Hepatic (liver) cancer is rare in children. The most common mass in younger children is hepatoblastoma. Older children and adolescents are more likely to be diagnosed with hepatocellular carcinoma, which more readily metastasizes (spreads to other parts of the body).
Other liver tumors children can have are:
Diagnosing liver cancer includes distinguishing masses from hemangiomas, which are the most common benign liver mass. Hemangiomas are most often found in infants less than 6 months old.
Other types of liver malignancies are even rarer:
Because liver cancers are so rare in pediatric patients and often associated with genetic syndromes, the tumors should be managed by a multidisciplinary team of pediatric specialists.
Surgery options range from cryosurgery to total hepatectomy and liver transplant. Children’s performed more than 50 solid organ transplants last year. Our surgeons are board certified in pediatric surgery, along with either general surgery or a surgical subspecialty. Our pediatric surgeons and urologists participate in important clinical trials and our oncology department is consistently ranked as a top pediatric program in the country by U.S. News &World Report.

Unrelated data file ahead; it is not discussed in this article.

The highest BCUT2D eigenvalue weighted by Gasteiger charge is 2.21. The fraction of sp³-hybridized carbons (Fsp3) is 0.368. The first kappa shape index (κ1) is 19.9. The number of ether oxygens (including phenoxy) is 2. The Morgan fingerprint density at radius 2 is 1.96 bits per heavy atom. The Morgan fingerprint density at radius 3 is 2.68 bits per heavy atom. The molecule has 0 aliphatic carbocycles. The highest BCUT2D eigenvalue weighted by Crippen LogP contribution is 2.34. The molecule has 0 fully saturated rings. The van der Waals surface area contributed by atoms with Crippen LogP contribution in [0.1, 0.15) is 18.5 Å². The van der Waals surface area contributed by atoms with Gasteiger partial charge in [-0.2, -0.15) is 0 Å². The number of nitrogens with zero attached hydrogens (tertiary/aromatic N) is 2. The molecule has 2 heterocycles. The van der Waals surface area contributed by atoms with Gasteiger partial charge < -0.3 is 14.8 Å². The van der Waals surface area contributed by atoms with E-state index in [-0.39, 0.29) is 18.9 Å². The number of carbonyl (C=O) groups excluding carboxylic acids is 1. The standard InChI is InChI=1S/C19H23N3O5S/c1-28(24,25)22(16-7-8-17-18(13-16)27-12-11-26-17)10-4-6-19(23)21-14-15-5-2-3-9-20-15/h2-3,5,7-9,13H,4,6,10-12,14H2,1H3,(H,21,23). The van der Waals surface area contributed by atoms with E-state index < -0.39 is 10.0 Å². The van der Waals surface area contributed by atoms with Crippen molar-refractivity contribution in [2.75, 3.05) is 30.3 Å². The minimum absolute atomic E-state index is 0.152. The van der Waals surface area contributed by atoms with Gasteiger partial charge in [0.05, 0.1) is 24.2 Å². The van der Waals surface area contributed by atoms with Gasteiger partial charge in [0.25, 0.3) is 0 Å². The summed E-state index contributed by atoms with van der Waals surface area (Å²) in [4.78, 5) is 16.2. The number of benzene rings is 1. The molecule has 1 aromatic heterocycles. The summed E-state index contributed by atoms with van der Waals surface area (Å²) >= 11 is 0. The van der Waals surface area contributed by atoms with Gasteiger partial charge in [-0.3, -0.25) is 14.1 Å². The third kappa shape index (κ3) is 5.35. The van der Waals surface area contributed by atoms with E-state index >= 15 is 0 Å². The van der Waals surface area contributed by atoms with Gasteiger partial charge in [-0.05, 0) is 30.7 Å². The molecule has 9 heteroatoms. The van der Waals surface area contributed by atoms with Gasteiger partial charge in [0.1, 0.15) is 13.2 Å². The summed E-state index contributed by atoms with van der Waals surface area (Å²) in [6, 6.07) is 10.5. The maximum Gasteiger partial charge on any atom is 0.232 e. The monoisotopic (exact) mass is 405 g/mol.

Children also may need chemotherapy and radiation therapy, depending on the stage and type of liver tumor. Percutaneous ethanol injection can be used to target and destroy liver cancer cells. Because liver tumors are rare, children should be considered for enrollment in a clinical trial when possible.
We will continue to work with patients’ families and community physicians after care to assist you with follow-up and surveillance for recurrence or a second cancer.
Children’s Medical Center is staffed by expert and experienced specialists who are faculty at UT Southwestern Medical Center. The Pauline Allen Gill Center for Cancer and Blood Disorders, or Gill Center, is a world-class and nationally recognized leader in pediatric cancer research. Our pediatric oncologists, pediatric surgeons and other specialists can manage these rare tumors.